It was a single word tucked into a presidential speech. It went by so fast that most Americans probably never heard it, much less took the time to wonder what it meant.

But to certain young ears, the word had the shock value of a rifle shot. The reference occurred late in President Obama’s climate speech at Georgetown University two weeks ago, in the middle of this peroration:
“Convince those in power to reduce our carbon pollution. Push your own communities to adopt smarter practices.
Invest. Divest. Remind folks there’s no contradiction between a sound environment and strong economic growth.”

That injunction to “divest” was, pretty clearly, a signal to the thousands of college students who have been manning the barricades for nearly a year now, urging their colleges to rid their endowments of stock in fossil-fuel companies as a way of forcing climate change higher on the national political agenda.
“The president of the United States knows we exist, and he likes what we’re doing,” Marissa Solomon of the University of Michigan wrote soon after. Other students recounted leaping to their feet or nearly falling off their chairs when the president uttered the word.


Chris Hayes, the host of a program on MSNBC who is young enough and smart enough to have caught the reference instantly, said on Twitter that “ ‘invest, divest’ is the most crypto-radical line the president has ever uttered.”

Maybe it should come as no great surprise, though. Divestment as a tactic for social change holds a fond place in Barack Obama’s memory.
Mr. Obama’s first foray into politics, as a student at Occidental College in the early 1980s, was in support of demands that the trustees divest from the stocks of companies doing business in South Africa under apartheid.

In what he later called a piece of street theater, he was dragged off stage by two white students dressed up as oppressive Afrikaners. (He transferred to Columbia in 1981.)

The White House is not elaborating on what the president meant at Georgetown by “divest,” but the smoke signals seem to suggest that he sees direct parallels between the movement of the 1980s and the one today.

That is certainly how today’s student activists see it. Though careful not to overdraw moral comparisons between apartheid and climate change, they have embraced divestment as one of the few ways available to them to call attention to the gulf between the risks of global warming and the weak political response to it. They cite 1980s apartheid activism as a model.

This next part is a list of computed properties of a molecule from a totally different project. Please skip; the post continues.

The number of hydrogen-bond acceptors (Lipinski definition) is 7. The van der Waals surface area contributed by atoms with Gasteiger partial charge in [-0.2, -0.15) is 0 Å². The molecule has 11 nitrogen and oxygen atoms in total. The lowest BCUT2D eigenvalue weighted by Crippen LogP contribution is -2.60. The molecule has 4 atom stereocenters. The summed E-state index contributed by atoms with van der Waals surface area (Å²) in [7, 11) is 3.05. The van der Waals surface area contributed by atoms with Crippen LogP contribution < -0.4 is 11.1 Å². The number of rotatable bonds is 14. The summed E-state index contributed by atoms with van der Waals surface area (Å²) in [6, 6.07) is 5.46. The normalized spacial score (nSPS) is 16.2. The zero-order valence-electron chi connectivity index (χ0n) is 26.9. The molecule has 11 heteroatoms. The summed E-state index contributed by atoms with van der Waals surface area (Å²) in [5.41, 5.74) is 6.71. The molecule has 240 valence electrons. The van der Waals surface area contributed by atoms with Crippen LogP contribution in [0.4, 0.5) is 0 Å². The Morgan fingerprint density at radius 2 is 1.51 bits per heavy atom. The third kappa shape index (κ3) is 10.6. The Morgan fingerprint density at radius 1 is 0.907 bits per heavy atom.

So how is their movement going?

My sense is that the students themselves are surprised by how far and fast their divestment demand has spread. Since the idea was championed last year by the group 350.org and its leader, Bill McKibben, student groups have demanded divestment on more than 300 college campuses.

The idea is spreading to other countries, and it is spreading beyond campuses to city governments and religious institutions. Indeed, while only a half-dozen colleges have committed to divestment so far, nearly 20 mayors and city councils have made pledges of some sort.

Quite a few churches have done so, especially in New England, and last week the general synod of the United Church of Christ approved a divestment resolution. It was the first national religious denomination to go for the tactic, but probably not the last.


Neither Mr. McKibben nor his followers pretend that they are going to move the stock prices of Exxon Mobil or other fossil-fuel companies. Their real goal is to force the most important people in the country, many of whom sit on college boards, to grapple with the morality and practicality of unchecked fossil-fuel burning. In that sense, the students may stand to win even when the colleges say no.

So far, all indications are that big colleges will do just that. Not a single school with an endowment exceeding $1 billion has agreed to divest. They have generally argued it would be too difficult, or would hurt investment returns.

Moreover, active opposition has emerged on some campuses, with students taking public stands against divestment. Some complain that they have been shouted down. After Mr. Obama’s Georgetown speech, the Wisconsin Federation of College Republicans put out a statement criticizing him for “a nanny state climate-change policy” that will destroy jobs.

Intriguingly, though, the Wisconsin group said it was open to discussion of market-friendly solutions to climate change. Maybe the College Republicans, like a lot of other people, are growing impatient with climate deniers.

In Washington, of course, Mr. Obama faces intractable political opposition. His speech was all about executive actions he plans to take that do not require approval from Congress, but whether he can defend those from Congressional attack and from industry lawsuits remains to be seen.
Indeed, one way to read Mr. Obama’s speech is as a plea for help.


He knows that if he is to get serious climate policies on the books before his term ends in 2017, he needs a mass political movement pushing for stronger action. No broad movement has materialized in the United States; 350.org and its student activists are the closest thing so far, which may be why Mr. Obama gazes fondly in their direction.

“I’m going to need all of you to educate your classmates, your colleagues, your parents, your friends,” he said plaintively at Georgetown. “What we need in this fight are citizens who will stand up, and speak up, and compel us to do what this moment demands.”